At their March 10, 2009 joint public hearing, the Charlottesville Planning Commission discussed the tension Woolen Mills residents feel between the low-density residential nature of the neighborhood today and the current industrial zoning. Although the only action made was a small text edit in the comprehensive plan, it’s a change the speaks volumes to the community and the Commission will bring this topic up for further discussion in their March 24 work session.


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Charlottesville’s Comprehensive Plan

is the key document to guide growth and development in the 10.3 square miles that make up the City. Victoria Dunham, President of the Woolen Mills Neighborhood Association, was not happy with the following passage in the section of the plan that deals with her neighborhood:

“The challenge with Industrial land is finding somewhere to place it; no one wants to have it in their backyard.”

According to Dunham, “I’m here at the end of a 21 year stretch … we have been repeatedly categorized as an industrial neighborhood.”  Whatever the historical characterization of the neighborhood, she feels it is time to change the zoning to fit the current character of the neighborhood.






Dunham objected to the first sentence that begins the narrative for the Land Use Map for Woolen Mills. Click to read the first page (Source: City of Charlottesville, Comprehensive Plan , Chapter 5, Land Use Map, Page 85)


Many Planning Commissioners agreed that this sentence is unnecessarily editorial. Along with requesting the deletion, Dunham asked Neighborhood Development Services staff to consider altering the Land Use Map to preemptively rezone industrial sections of Woolen Mills. However, the Land Use Map request met a procedural barrier. Any updates to the 2007 map need to take all issues considered during the last update into account before being made. It cannot be amended in a piecemeal fashion.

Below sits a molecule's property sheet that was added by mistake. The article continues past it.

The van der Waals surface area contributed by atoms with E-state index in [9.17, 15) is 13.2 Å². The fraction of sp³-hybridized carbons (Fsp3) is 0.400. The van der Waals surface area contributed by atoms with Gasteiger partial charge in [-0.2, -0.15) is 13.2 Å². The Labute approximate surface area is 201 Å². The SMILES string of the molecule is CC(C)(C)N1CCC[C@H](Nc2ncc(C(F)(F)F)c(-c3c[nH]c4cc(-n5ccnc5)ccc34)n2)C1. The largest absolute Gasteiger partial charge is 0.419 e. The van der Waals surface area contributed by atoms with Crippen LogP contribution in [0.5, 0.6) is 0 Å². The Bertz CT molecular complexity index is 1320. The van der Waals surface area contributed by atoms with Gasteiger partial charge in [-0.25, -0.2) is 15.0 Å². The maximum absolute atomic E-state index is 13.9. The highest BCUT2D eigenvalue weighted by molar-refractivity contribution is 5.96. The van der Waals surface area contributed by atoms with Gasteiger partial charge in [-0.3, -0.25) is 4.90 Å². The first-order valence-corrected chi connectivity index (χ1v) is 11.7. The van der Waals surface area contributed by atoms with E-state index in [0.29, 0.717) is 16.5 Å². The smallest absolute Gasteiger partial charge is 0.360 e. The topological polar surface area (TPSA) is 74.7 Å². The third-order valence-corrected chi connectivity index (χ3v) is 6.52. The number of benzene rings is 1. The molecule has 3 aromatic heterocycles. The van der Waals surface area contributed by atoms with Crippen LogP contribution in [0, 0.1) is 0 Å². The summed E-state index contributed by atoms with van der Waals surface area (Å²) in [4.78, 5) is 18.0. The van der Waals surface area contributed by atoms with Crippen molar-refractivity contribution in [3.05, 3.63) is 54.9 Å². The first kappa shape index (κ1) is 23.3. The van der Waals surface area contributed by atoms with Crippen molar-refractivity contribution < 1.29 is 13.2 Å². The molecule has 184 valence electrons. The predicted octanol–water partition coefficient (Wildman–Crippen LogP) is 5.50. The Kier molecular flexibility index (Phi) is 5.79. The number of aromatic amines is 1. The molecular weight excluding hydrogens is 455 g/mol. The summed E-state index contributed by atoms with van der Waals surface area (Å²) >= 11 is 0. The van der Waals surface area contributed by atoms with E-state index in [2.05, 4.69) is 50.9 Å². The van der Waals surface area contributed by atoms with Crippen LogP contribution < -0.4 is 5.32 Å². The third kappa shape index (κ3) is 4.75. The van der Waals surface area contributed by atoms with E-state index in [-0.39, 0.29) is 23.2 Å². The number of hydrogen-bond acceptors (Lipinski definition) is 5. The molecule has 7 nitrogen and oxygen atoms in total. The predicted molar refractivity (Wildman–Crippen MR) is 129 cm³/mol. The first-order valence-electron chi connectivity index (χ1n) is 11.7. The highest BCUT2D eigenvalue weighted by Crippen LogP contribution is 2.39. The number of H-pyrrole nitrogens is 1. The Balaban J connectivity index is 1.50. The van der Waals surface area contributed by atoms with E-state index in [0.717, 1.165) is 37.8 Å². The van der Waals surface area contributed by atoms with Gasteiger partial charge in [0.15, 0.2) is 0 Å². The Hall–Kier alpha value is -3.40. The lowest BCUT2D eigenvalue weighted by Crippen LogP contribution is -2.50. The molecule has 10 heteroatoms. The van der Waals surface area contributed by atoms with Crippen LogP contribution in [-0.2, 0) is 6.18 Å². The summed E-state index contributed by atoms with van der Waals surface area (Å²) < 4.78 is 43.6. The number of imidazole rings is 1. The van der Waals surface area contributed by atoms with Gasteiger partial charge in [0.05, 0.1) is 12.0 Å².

City Planner Brian Haluska and the Planning Commission discussed the challenge of finding adequate industrial land for economic development and ensuring the quality of life for low-density neighborhoods such as Woolen Mills. The traditional “Euclidian” zoning model sought strict separation of uses, but Haluska also referenced newer models of zoning that seek some compatibility between light industrial use and residential. Haluska acknowledged that, “When we think of industrial we think of smoke, we think of noise.” He said there are many light industrial uses that are closer in character to office and technology parks.

While the topic of the hearing specifically dealt with a particular sentence in the Woolen Mills neighborhood plan, Commissioners probed the definition of industrial use for the City of Charlottesville.

Finding adequate and acceptable land for industry is a regional issue. The Albemarle County Board of Supervisors have also been seeking land within their own borders to allocate for light industry. Supervisor

Sally Thomas

(Samuel Miller) expressed her concern last month when she heard that the City Planning Commission was considering scaling back the amount of land available for industrial use in the city.

“I would encourage our staff to work with City staff particularly if they’re considering changing things that would put more pressure on our industrial land,” Thomas said.

Most of the City Planning Commissioner spoke in favor of seeing Woolen Mills become less industrial, but, as Commissioner Mike Farruggio put it, “there is no easy fix.”

Any changes need to be done as part of a comprehensive review, but there seems to be sufficient interest to continue the conversation in the near future. The next installment will take place during the Planning Commissions March 24 work session.

Daniel Nairn


TIMELINE FOR PODCAST:

•    00:55 – Staff report from Brian Haluska

•    10:55 – Keller asks whether there is adequate industrial land zoned

•    14:20 – The procedure for updating comprehensive plan

•    17:59 – Emory asks about previous requests from Woolen Mills

•    21:20 – Emory asks if industrial use compromises neighborhood quality of life

•    24:50 – Limited ability to regulate existing industrial use

•    27:30 – Lewis brings up 2006 discussion on this topic

•    30:40 – Presentation from Victoria Dunham

•    38:00 – Emory moves to defer to March 24 work session

•    43:30 – Commission discusses deleting sentence in comprehensive plan

•    49:50 – Emory is concerned by lack of public interest

•    53:40 – Rosensweig sees connection with residential density discussion

•    56:45 – Commission votes on motion

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